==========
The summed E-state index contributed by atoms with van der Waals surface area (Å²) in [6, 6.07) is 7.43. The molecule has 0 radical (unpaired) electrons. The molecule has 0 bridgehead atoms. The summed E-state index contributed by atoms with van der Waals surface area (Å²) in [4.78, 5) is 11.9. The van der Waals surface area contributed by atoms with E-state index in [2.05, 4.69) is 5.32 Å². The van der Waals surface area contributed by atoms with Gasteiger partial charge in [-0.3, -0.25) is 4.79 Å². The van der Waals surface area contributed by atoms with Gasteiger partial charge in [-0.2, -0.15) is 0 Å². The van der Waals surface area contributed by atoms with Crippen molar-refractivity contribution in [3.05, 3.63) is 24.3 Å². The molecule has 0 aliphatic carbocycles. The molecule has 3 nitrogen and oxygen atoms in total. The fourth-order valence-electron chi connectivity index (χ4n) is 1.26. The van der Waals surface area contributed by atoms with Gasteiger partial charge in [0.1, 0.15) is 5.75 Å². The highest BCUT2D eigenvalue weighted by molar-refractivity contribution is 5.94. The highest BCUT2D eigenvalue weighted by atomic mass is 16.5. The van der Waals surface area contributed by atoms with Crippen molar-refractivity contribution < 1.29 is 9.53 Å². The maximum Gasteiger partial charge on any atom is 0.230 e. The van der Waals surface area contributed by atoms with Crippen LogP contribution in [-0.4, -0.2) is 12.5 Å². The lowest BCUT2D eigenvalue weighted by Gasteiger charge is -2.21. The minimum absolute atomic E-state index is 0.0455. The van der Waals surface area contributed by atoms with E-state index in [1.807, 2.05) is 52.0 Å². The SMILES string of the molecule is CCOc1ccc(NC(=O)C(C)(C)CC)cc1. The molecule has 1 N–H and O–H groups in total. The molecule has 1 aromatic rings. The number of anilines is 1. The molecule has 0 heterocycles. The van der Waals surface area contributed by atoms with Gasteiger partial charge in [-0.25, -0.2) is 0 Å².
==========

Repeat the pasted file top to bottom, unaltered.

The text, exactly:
The summed E-state index contributed by atoms with van der Waals surface area (Å²) in [6, 6.07) is 7.43. The molecule has 0 radical (unpaired) electrons. The molecule has 0 bridgehead atoms. The summed E-state index contributed by atoms with van der Waals surface area (Å²) in [4.78, 5) is 11.9. The van der Waals surface area contributed by atoms with E-state index in [2.05, 4.69) is 5.32 Å². The van der Waals surface area contributed by atoms with Gasteiger partial charge in [-0.3, -0.25) is 4.79 Å². The van der Waals surface area contributed by atoms with Gasteiger partial charge in [-0.2, -0.15) is 0 Å². The van der Waals surface area contributed by atoms with Crippen molar-refractivity contribution in [3.05, 3.63) is 24.3 Å². The molecule has 0 aliphatic carbocycles. The molecule has 3 nitrogen and oxygen atoms in total. The fourth-order valence-electron chi connectivity index (χ4n) is 1.26. The van der Waals surface area contributed by atoms with Gasteiger partial charge in [0.1, 0.15) is 5.75 Å². The highest BCUT2D eigenvalue weighted by molar-refractivity contribution is 5.94. The highest BCUT2D eigenvalue weighted by atomic mass is 16.5. The van der Waals surface area contributed by atoms with Crippen molar-refractivity contribution < 1.29 is 9.53 Å². The maximum Gasteiger partial charge on any atom is 0.230 e. The van der Waals surface area contributed by atoms with Crippen LogP contribution in [-0.4, -0.2) is 12.5 Å². The lowest BCUT2D eigenvalue weighted by Gasteiger charge is -2.21. The minimum absolute atomic E-state index is 0.0455. The van der Waals surface area contributed by atoms with E-state index in [1.807, 2.05) is 52.0 Å². The SMILES string of the molecule is CCOc1ccc(NC(=O)C(C)(C)CC)cc1. The molecule has 1 N–H and O–H groups in total. The molecule has 1 aromatic rings. The number of anilines is 1. The molecule has 0 heterocycles. The van der Waals surface area contributed by atoms with Gasteiger partial charge in [-0.25, -0.2) is 0 Å².